Shannon muses about her loosely defined plans for the future. “I’m pursuing a major in curatorial studies at Moore. I hope to one day work in large-scale art museums like the MET or the MOMA. I want to be able to stare at the works of masters all day for the rest of my life. To see their work exhibited in grand scale for millions to view gives me hope and inspires me to keep working on my art.”

“It’s crazy to think real people made the art we view at museums. Looking at an artist’s work is looking into their world through their eyes. I want that experience every day of my life.”

Anecdotally at least, it seems the reason for pursuing a degree in fine art is not primarily motivated by the guarantee of a spot in the 21st century workforce. No, rather, it seems the motivation to study art is art itself.

As Shannon says—to see the world through the eyes of the artists who have gone before— this is the mindset of a person committed to craft. Art seems to be one of those pursuits that is its own reward. The journey itself is worth the price of admission, regardless of the destination.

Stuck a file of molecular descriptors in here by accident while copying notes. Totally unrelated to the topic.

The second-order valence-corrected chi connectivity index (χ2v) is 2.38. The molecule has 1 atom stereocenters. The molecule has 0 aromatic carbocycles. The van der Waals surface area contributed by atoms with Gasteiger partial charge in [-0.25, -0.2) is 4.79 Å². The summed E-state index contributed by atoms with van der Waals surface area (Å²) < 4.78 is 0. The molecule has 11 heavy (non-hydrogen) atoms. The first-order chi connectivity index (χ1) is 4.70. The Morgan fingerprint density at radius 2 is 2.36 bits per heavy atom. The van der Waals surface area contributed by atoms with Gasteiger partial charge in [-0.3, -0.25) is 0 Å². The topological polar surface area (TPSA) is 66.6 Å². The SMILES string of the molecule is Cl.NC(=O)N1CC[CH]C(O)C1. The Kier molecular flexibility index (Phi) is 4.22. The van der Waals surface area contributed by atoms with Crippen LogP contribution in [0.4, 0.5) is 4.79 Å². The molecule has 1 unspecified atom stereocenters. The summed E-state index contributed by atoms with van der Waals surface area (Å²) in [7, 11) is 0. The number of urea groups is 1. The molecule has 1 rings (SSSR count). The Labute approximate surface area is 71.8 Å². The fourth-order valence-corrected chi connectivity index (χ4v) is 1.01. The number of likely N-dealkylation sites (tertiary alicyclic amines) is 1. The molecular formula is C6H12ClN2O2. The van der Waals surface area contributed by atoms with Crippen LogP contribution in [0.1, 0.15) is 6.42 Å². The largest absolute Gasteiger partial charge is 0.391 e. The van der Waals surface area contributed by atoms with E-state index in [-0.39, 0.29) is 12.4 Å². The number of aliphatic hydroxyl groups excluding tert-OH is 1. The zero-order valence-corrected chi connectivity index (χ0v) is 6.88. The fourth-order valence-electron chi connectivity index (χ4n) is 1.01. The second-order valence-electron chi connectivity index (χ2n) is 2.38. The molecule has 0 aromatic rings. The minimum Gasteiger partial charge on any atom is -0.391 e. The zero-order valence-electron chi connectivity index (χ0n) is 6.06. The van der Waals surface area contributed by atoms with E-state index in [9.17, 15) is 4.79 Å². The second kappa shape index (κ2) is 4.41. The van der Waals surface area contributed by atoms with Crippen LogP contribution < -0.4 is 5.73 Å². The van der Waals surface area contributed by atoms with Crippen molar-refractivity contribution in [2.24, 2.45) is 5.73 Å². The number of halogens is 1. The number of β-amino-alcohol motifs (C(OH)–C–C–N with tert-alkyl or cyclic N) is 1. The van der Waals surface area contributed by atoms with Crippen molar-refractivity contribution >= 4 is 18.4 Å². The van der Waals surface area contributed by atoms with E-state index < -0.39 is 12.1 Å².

Art as an informer and shaper of worldview, art as a herald of hope and procurer of ideas about how the future could be lived—these are reasons for our students of today and tomorrow to brush up against art and engage with the programs that teach and mentor young artists.

Maybe, at the very least, our responsibility as lovers of art looking to pass the torch is to encourage students to pursue art by any means—either by accreditation or curiosity—we can push them towards curating a life intertwined with art.

We’ll return to our talks with art students next month and talk with students who’ve immersed themselves in their pursuit and what they plan on doing post-art school.


  • Beautiful! As an artist most deeply committed to my craft, thank you for the reminder about why I keep making art.

  • Art Academia is often a gateway to grants art scholarships and residencies not open to artists who do not follow the degree system.
    Galleries seem to feed into this merit system by using the school name and grants won by their new artists to instill confidence in their clients purchase. This serves as a confirmation of quality rather than the quality of the work itself. The whole system reinforces conformity of the work which is produced and a lack of individuality among the art if taste and judgement on the part of the investors